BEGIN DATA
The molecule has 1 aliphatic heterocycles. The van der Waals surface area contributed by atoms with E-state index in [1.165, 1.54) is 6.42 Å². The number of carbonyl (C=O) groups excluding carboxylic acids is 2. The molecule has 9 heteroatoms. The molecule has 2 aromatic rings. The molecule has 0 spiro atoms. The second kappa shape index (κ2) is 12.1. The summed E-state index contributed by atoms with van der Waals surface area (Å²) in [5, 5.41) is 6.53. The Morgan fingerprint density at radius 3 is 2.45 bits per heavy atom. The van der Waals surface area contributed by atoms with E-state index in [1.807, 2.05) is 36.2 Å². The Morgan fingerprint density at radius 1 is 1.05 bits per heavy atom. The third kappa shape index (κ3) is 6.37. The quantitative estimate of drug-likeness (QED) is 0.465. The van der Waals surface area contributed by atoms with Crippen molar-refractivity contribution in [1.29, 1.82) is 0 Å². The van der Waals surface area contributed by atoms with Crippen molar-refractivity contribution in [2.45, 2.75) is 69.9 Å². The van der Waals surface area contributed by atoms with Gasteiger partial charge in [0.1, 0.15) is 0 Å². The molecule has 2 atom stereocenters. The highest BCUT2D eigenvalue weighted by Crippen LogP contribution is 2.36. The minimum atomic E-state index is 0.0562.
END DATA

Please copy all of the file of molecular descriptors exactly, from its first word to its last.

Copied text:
The molecule has 1 aliphatic heterocycles. The van der Waals surface area contributed by atoms with E-state index in [1.165, 1.54) is 6.42 Å². The number of carbonyl (C=O) groups excluding carboxylic acids is 2. The molecule has 9 heteroatoms. The molecule has 2 aromatic rings. The molecule has 0 spiro atoms. The second kappa shape index (κ2) is 12.1. The summed E-state index contributed by atoms with van der Waals surface area (Å²) in [5, 5.41) is 6.53. The Morgan fingerprint density at radius 3 is 2.45 bits per heavy atom. The van der Waals surface area contributed by atoms with E-state index in [1.807, 2.05) is 36.2 Å². The Morgan fingerprint density at radius 1 is 1.05 bits per heavy atom. The third kappa shape index (κ3) is 6.37. The quantitative estimate of drug-likeness (QED) is 0.465. The van der Waals surface area contributed by atoms with Crippen molar-refractivity contribution in [1.29, 1.82) is 0 Å². The van der Waals surface area contributed by atoms with Crippen molar-refractivity contribution in [2.45, 2.75) is 69.9 Å². The van der Waals surface area contributed by atoms with Gasteiger partial charge in [0.1, 0.15) is 0 Å². The molecule has 2 atom stereocenters. The highest BCUT2D eigenvalue weighted by Crippen LogP contribution is 2.36. The minimum atomic E-state index is 0.0562.